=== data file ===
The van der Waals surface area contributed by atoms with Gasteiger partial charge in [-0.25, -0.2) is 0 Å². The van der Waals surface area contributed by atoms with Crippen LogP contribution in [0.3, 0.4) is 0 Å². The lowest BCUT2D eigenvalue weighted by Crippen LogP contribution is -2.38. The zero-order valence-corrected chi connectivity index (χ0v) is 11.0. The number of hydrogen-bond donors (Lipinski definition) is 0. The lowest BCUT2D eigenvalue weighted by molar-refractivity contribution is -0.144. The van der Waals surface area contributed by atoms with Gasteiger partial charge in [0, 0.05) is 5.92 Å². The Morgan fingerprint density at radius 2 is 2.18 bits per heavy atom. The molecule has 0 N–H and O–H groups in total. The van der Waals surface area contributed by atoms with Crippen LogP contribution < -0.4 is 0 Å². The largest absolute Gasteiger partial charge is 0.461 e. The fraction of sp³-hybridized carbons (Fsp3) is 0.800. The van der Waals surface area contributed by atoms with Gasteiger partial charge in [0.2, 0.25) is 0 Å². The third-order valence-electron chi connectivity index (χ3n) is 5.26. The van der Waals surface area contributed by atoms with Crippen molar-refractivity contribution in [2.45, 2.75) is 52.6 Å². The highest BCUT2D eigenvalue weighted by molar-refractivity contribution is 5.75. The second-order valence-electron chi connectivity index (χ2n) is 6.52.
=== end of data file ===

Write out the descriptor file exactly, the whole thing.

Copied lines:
The van der Waals surface area contributed by atoms with Gasteiger partial charge in [-0.25, -0.2) is 0 Å². The van der Waals surface area contributed by atoms with Crippen LogP contribution in [0.3, 0.4) is 0 Å². The lowest BCUT2D eigenvalue weighted by Crippen LogP contribution is -2.38. The zero-order valence-corrected chi connectivity index (χ0v) is 11.0. The number of hydrogen-bond donors (Lipinski definition) is 0. The lowest BCUT2D eigenvalue weighted by molar-refractivity contribution is -0.144. The van der Waals surface area contributed by atoms with Gasteiger partial charge in [0, 0.05) is 5.92 Å². The Morgan fingerprint density at radius 2 is 2.18 bits per heavy atom. The molecule has 0 N–H and O–H groups in total. The van der Waals surface area contributed by atoms with Crippen LogP contribution < -0.4 is 0 Å². The largest absolute Gasteiger partial charge is 0.461 e. The fraction of sp³-hybridized carbons (Fsp3) is 0.800. The van der Waals surface area contributed by atoms with Gasteiger partial charge in [0.2, 0.25) is 0 Å². The third-order valence-electron chi connectivity index (χ3n) is 5.26. The van der Waals surface area contributed by atoms with Crippen molar-refractivity contribution in [2.45, 2.75) is 52.6 Å². The highest BCUT2D eigenvalue weighted by molar-refractivity contribution is 5.75. The second-order valence-electron chi connectivity index (χ2n) is 6.52.